Teacher Notes in Yellow



Marblehead Lighthouse - teacher guide


This "Field Trip" and the others in Marblehead highlights the fact that, while the Boston area is very geologically inactive at present, this was not always the case. For much of its history, the Boston area was next to tremendous and violent geologic activity. These rocks formed in the late Precambrian - probably between 550 and 570 million years ago. This was a period of time when many volcanoes were found in our area.

This site and the others in Marblehead are good places to discuss the different types of volcanic rocks. The rocks below are extrusive rocks. These rocks, and the ones at Castle Rock , formed on the surface of the earth. The rocks here formed from volcanic ash and lava. By contrast, the rocks at Devereaux Beach formed deep below the surface of the earth - probably thousands of feet down. Yet, how is it possible that all of these rocks appear, currently, exposed at the same altitude? Discuss how uplift, erosion, faulting can alter landscapes to make this possible.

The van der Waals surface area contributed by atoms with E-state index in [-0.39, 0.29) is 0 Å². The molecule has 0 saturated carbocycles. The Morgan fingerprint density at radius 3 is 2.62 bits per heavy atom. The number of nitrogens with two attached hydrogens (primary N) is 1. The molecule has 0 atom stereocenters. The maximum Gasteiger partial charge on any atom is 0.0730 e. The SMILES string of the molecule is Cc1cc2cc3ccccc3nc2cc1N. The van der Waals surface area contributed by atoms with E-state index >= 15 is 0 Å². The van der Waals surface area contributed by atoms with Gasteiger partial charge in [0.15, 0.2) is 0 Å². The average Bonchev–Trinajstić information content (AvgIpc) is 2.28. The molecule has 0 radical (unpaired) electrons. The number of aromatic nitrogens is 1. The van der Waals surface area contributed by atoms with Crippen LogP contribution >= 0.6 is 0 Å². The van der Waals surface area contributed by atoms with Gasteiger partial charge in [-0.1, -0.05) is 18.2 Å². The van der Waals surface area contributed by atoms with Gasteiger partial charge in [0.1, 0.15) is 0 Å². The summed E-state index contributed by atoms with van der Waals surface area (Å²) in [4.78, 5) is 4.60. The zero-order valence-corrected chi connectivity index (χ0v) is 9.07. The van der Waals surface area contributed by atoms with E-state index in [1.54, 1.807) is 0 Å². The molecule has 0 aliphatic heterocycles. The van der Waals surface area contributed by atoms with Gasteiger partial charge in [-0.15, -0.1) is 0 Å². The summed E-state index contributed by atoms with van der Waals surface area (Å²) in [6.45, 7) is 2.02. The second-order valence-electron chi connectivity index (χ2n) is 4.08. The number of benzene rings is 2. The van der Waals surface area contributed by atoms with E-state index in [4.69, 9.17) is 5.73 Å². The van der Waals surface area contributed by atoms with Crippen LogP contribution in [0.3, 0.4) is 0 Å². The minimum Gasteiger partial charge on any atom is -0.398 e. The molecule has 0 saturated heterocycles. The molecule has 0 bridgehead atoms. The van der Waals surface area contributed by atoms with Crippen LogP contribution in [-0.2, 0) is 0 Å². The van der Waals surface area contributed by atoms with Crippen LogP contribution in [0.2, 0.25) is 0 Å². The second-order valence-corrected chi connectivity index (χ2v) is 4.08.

We suggest looking at this "field trip" in conjuction with other volcanic sites. You may want to have your students look at Nantasket Beach and Dane Park at the same time.

All of the pictures below show a type of igneous rock called rhyolite. You've probably learned that one way to tell igneous rocks apart from sedimentary or metamorphic rocks is that igneous rocks don't show layering... but these do! Can you explain how an igneous rock could form such distinct layers?

Now, to challenge your thinking even further, if you look closely at the rocks you will notice that the layers are vertical! How is this possible?


The pictures above are of rhyolite, which forms from lava flow. The layers probably indicate different eruptions. Notice that they are vertical, most likely due to uplift.
Note that the pictures below were taken from above. This means that the layers you see are vertical!
The pictures here are probably also lava flows with an occasional layer of ash.